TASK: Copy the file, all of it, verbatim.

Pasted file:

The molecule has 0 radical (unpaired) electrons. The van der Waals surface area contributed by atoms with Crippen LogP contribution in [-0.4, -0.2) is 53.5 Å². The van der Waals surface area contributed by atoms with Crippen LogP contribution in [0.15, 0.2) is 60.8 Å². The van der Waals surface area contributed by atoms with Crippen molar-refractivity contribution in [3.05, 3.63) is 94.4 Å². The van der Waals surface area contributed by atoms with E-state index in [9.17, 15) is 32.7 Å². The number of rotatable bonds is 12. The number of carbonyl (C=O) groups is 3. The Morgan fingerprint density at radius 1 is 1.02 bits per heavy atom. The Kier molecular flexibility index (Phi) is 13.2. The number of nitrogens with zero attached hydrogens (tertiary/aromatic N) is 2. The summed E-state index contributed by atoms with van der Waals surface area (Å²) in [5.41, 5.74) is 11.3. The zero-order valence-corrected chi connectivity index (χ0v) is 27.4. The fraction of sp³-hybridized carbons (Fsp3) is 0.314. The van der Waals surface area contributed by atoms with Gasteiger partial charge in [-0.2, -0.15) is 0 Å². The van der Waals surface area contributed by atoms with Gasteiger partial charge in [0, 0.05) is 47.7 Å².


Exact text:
The molecule has 0 radical (unpaired) electrons. The van der Waals surface area contributed by atoms with Crippen LogP contribution in [-0.4, -0.2) is 53.5 Å². The van der Waals surface area contributed by atoms with Crippen LogP contribution in [0.15, 0.2) is 60.8 Å². The van der Waals surface area contributed by atoms with Crippen molar-refractivity contribution in [3.05, 3.63) is 94.4 Å². The van der Waals surface area contributed by atoms with E-state index in [9.17, 15) is 32.7 Å². The number of rotatable bonds is 12. The number of carbonyl (C=O) groups is 3. The Morgan fingerprint density at radius 1 is 1.02 bits per heavy atom. The Kier molecular flexibility index (Phi) is 13.2. The number of nitrogens with zero attached hydrogens (tertiary/aromatic N) is 2. The summed E-state index contributed by atoms with van der Waals surface area (Å²) in [5.41, 5.74) is 11.3. The zero-order valence-corrected chi connectivity index (χ0v) is 27.4. The fraction of sp³-hybridized carbons (Fsp3) is 0.314. The van der Waals surface area contributed by atoms with Gasteiger partial charge in [-0.2, -0.15) is 0 Å². The van der Waals surface area contributed by atoms with Gasteiger partial charge in [0, 0.05) is 47.7 Å².